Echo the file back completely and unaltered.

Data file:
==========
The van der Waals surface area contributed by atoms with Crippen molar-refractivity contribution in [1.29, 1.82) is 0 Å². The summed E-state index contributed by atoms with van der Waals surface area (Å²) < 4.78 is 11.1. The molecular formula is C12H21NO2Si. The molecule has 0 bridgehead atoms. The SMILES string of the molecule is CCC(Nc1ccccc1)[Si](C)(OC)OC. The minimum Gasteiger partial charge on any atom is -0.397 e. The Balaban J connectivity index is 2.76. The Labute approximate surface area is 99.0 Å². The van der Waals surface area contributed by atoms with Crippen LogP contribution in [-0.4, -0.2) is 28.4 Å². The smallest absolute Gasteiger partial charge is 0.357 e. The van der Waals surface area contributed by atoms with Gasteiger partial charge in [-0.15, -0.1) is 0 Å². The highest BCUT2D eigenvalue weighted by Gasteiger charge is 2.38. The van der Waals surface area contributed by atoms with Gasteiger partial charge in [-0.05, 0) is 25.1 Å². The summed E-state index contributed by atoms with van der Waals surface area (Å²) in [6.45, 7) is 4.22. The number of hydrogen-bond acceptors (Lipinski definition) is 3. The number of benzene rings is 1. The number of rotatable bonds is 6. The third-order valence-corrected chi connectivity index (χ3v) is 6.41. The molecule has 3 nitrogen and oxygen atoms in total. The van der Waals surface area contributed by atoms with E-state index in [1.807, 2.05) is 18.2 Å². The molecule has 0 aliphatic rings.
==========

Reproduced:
The van der Waals surface area contributed by atoms with Crippen molar-refractivity contribution in [1.29, 1.82) is 0 Å². The summed E-state index contributed by atoms with van der Waals surface area (Å²) < 4.78 is 11.1. The molecular formula is C12H21NO2Si. The molecule has 0 bridgehead atoms. The SMILES string of the molecule is CCC(Nc1ccccc1)[Si](C)(OC)OC. The minimum Gasteiger partial charge on any atom is -0.397 e. The Balaban J connectivity index is 2.76. The Labute approximate surface area is 99.0 Å². The van der Waals surface area contributed by atoms with Crippen LogP contribution in [-0.4, -0.2) is 28.4 Å². The smallest absolute Gasteiger partial charge is 0.357 e. The van der Waals surface area contributed by atoms with Gasteiger partial charge in [-0.15, -0.1) is 0 Å². The highest BCUT2D eigenvalue weighted by Gasteiger charge is 2.38. The van der Waals surface area contributed by atoms with Gasteiger partial charge in [-0.05, 0) is 25.1 Å². The summed E-state index contributed by atoms with van der Waals surface area (Å²) in [6.45, 7) is 4.22. The number of hydrogen-bond acceptors (Lipinski definition) is 3. The number of benzene rings is 1. The number of rotatable bonds is 6. The third-order valence-corrected chi connectivity index (χ3v) is 6.41. The molecule has 3 nitrogen and oxygen atoms in total. The van der Waals surface area contributed by atoms with E-state index in [1.807, 2.05) is 18.2 Å². The molecule has 0 aliphatic rings.